ABSTRACT: Spin glasses are a longstanding model for the sluggish dynamics that appears at the glass transition. However, spin glasses differ from structural glasses for a crucial feature: they enjoy a time reversal symmetry. This symmetry can be broken by applying an external magnetic field, but embarrassingly little is known about the critical behaviour of a spin glass in a field. In this context, the space dimension is crucial. Simulations are easier to interpret in a large number of dimensions, but one must work below the upper critical dimension (i.e., in d<6) in order for results to have relevance for experiments. Here we show conclusive evidence for the presence of a phase transition in a fourdimensional spin glass in a field. Two ingredients were crucial for this achievement: massive numerical simulations were carried out on the Janus specialpurpose computer, and a new and powerful finitesize scaling method.Proceedings of the National Academy of Sciences 02/2012; 109(17). DOI:10.1073/pnas.1203295109 · 9.67 Impact Factor  [Show abstract] [Hide abstract]
ABSTRACT: We study the sampletosample fluctuations of the overlap probability densities from largescale equilibrium simulations of the threedimensional EdwardsAnderson spin glass below the critical temperature. Ultrametricity, Stochastic Stability and Overlap Equivalence impose constraints on the moments of the overlap probability densities that can be tested against numerical data. We found small deviations from the GhirlandaGuerra predictions, which get smaller as system size increases. We also focus on the shape of the overlap distribution, comparing the numerical data to a meanfieldlike prediction in which finitesize effects are taken into account by substituting delta functions with broad peaksPhysical review. B, Condensed matter 07/2011; 84(17). DOI:10.1103/PhysRevB.84.174209 · 3.66 Impact Factor  [Show abstract] [Hide abstract]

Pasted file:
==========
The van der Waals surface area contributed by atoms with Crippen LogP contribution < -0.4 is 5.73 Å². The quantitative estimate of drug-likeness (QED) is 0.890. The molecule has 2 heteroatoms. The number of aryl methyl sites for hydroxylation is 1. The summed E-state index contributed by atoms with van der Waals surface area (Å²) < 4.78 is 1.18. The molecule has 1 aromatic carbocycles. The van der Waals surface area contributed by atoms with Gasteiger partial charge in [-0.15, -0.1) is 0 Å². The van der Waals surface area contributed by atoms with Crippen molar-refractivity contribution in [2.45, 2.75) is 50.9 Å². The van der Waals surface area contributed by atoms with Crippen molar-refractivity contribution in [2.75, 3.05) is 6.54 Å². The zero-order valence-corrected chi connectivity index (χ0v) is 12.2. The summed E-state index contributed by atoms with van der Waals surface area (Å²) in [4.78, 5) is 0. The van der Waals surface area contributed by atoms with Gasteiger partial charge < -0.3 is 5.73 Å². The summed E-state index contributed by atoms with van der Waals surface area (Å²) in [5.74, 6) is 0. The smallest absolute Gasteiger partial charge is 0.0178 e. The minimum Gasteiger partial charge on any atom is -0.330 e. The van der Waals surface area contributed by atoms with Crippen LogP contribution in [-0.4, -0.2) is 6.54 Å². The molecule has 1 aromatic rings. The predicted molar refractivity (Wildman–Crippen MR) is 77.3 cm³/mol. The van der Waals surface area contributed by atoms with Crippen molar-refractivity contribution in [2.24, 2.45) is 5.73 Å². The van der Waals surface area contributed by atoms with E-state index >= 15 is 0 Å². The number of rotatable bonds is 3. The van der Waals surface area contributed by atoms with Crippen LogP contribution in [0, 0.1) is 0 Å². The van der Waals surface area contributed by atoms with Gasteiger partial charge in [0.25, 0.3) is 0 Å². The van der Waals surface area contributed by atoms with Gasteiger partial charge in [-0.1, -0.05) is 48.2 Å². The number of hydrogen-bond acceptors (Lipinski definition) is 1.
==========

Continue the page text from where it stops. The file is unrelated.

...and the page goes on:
ABSTRACT: We use a highprecision Monte Carlo simulation to determine the universal specificheat amplitude ratio A+/A in the threedimensional Ising model via the impact angle \phi of complex temperature zeros. We also measure the correlationlength critical exponent \nu from finitesize scaling, and the specificheat exponent \alpha through hyperscaling. Extrapolations to the thermodynamic limit yield \phi = 59.2(1.0) degrees, A+/A = 0.56(3), \nu = 0.63048(32) and \alpha = 0.1086(10). These results are compatible with some previous estimates from a variety of sources and rule out recently conjectured exact values.Journal of Statistical Mechanics Theory and Experiment 07/2011; 30(14). DOI:10.1088/17425468/2011/09/P09019 · 2.40 Impact Factor  [Show abstract] [Hide abstract]
ABSTRACT: We numerically study the aging properties of the dynamical heterogeneities in the Ising spin glass. We find that a phase transition takes place during the aging process. Staticsdynamics correspondence implies that systems of finite size in equilibrium have static heterogeneities that obey FiniteSize Scaling, thus signaling an analogous phase transition in the thermodynamical limit. We compute the critical exponents and the transition point in the equilibrium setting, and use them to show that aging in dynamic heterogeneities can be described by a FiniteTime Scaling Ansatz, with potential implications for experimental work.Physical Review Letters 10/2010; 105(17):177202. DOI:10.1103/PhysRevLett.105.177202 · 7.51 Impact Factor  [Show abstract] [Hide abstract]